Is there a way to switch one set of speakers between two sound systems?

This may seem nutty at first, but it's been suggested as an unorthodox solution to a tricky configuration problem.  Before dismissing it out of hand, I thought it'd be worth asking for constructive feedback on Audiogon.

Is there any way to switch a single set of speakers between two different amplifiers without compromising sonics?  Switching would be done often, so the mechanism would have to be easy -- preferably with a remote or the twist of a dial or even done automatically by sensing input signals, and definitely not involving moving cables.

If this is confusing, here's a simplified example: A listening room contains two systems, one solid-state, one with tubed components.  A single stereo speaker system has only one set of inputs.  Is there any product or configuration method that would like the speakers to seamlessly reproduce signals generated by either system.  Since the two amps would never be playing simultaneously, the speakers might merely play any signal that reaches them, like MartinLogan subs, which  automatically play any signal received at any of their three inputs.

I understand that a “simple” 2-to-1 junction box would not be so simple in an audiophile environment, especially when routing amplified signals from components that might have greatly different output-stage characteristics. 

Any ideas?


Build your own box.

Use a real pretty copper knife switch on top of the box such that one half is spkr A and the opposite side is speaker B.  "And never the twain shall meet"!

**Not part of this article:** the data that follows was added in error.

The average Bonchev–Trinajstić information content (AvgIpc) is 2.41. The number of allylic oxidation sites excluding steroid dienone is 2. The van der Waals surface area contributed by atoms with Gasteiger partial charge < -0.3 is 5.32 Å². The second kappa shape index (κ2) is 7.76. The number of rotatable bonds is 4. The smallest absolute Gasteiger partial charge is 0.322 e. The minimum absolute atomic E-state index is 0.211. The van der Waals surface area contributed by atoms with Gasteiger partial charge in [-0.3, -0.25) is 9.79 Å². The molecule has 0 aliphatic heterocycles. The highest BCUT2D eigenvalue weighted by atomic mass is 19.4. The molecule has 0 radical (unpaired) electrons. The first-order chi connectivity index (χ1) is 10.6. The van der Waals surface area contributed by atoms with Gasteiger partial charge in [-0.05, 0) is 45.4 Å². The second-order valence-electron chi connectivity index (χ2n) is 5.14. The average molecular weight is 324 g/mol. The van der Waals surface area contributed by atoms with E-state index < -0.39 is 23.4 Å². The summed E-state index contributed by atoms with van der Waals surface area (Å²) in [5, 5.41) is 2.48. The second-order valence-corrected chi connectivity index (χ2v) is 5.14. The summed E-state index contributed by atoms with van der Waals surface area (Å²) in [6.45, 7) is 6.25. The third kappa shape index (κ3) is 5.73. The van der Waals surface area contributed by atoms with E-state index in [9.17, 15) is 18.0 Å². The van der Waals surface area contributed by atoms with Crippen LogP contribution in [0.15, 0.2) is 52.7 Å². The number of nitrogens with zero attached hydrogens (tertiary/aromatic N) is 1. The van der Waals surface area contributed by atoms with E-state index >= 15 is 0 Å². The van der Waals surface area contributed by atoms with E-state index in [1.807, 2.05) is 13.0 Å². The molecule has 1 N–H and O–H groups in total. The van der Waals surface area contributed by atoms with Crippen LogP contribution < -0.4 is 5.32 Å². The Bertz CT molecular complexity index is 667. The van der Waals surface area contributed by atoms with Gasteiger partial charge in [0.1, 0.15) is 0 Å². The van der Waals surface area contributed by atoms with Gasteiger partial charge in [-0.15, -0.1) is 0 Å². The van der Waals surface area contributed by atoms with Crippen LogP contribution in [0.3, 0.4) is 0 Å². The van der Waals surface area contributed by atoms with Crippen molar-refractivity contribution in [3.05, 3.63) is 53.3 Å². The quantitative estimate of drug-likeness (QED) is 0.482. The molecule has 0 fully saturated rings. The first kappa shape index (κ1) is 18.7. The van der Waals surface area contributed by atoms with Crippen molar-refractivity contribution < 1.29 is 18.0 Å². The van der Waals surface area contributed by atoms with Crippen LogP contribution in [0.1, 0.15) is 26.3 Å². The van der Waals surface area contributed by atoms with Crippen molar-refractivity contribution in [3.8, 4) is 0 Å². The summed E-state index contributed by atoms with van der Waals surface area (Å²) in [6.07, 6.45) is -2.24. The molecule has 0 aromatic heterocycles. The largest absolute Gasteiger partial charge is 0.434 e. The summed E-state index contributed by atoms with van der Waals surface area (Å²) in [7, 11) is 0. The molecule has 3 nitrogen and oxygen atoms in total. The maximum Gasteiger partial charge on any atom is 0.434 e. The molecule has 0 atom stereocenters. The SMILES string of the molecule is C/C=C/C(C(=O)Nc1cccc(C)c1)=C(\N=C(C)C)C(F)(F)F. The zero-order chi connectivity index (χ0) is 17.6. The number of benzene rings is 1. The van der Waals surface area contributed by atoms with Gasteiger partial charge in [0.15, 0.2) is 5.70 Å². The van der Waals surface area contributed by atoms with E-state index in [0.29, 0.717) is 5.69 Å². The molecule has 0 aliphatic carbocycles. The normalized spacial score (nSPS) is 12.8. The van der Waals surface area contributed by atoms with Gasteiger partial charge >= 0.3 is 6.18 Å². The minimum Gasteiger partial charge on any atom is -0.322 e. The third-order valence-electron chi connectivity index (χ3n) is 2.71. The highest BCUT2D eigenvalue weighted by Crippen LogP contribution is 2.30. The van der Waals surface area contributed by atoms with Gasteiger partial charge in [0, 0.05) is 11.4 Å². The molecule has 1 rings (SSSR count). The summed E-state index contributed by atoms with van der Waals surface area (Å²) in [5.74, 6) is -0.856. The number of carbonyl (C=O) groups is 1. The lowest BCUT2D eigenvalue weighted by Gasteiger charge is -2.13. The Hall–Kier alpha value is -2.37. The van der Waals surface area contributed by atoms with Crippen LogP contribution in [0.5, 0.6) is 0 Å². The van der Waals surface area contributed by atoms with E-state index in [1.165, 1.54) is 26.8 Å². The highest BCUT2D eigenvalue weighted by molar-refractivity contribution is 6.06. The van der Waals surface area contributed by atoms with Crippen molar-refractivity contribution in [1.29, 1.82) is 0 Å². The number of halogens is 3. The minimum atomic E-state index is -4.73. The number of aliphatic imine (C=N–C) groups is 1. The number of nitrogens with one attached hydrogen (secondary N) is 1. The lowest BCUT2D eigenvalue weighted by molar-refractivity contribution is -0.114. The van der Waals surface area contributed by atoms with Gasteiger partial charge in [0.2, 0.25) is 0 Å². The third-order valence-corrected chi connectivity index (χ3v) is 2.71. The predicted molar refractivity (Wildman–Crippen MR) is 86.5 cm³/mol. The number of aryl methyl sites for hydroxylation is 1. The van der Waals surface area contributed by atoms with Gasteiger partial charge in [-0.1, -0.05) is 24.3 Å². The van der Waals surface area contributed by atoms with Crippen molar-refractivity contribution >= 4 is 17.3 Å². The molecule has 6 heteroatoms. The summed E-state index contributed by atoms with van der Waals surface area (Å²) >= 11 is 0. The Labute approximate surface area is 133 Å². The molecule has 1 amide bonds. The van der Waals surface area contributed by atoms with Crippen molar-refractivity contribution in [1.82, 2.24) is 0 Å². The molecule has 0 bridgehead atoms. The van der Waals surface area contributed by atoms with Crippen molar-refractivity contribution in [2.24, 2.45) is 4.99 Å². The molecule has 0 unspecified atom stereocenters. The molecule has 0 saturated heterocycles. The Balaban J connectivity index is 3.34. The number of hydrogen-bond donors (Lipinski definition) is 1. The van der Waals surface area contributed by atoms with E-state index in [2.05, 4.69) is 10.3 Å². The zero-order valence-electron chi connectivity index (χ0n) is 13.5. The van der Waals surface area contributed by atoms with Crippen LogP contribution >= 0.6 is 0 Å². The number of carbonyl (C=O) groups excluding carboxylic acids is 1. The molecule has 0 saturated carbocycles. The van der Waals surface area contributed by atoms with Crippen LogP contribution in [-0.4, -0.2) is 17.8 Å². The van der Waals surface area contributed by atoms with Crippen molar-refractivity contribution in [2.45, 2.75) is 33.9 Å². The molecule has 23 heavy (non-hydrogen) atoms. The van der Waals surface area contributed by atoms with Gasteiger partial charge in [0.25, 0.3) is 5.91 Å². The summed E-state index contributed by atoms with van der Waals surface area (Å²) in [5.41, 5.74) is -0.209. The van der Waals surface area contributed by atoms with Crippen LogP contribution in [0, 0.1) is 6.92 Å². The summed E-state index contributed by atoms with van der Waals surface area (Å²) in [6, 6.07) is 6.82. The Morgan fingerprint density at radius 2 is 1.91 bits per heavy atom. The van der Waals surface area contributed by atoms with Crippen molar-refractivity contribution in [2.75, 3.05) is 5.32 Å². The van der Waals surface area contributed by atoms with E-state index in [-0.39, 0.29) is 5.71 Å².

Or the cheap route.. get some BioWare cables from Blue Jeans with one end to the speakers and splitting the signal at the amps. It called quite ad star or something similar 

Hello cundare2!  Are you a DIYer? It is easy to make a switch box using a heavy duty, 4 pole double throw (4PDT) 12 volt relay. Does one of your amps have a mini phone plug output for turning on other equipment? If so, it's a simple thing. Get the heaviest duty, continuous duty, relay you can find, capable of switching at least 10 amp loads. Perhaps something with "mercury wetted" contacts for 30 amps or so. You will be adding connectors for both amps and the speakers, so some degradation in the signal quality is likely. The heavier current the relay is rated at (contact wise) the less likely it will hurt the signal. You need to find barrier strips or contacts not made of ferrous metals. Brass, copper, bronze is better; ditto for the internal wire. The movable (switching) contacts are connected to the speakers. The non moving terminals are connected to each of the amps. Whichever amp has the "turn on" outlet powers the coil of the relay. So there are 14 terminals on the relay to connect: four for each amp and four for the speakers and two for the coil. Use the Normally Open (N.O.) contacts for the amp with the mini phone plug output. The Normally Closed terminals go to the other amp. When the Amp with the mini phone plug output (switching other equipment) is on, the relay will close the normally open contacts and connect that amp to the speakers. When that amp is off (not on standby) the other amp is connected to the speakers thru the Normally Closed contacts. If you need a circuit diagram, contact me. The big deal is to use non-ferrous connectors. Any kind will do: banana plugs, spade lugs and barrier strips, etc. Happy listening!

boomerbillone: Yes, I used to be a hobbyinst, building, updating, & restoring tube gear & electrostatic speakers.  But I'm afraid that I"m too old for that now.  The last time I held a soldering iron, my hands were simply too shaky to work safely.

"Surrender the things of youth"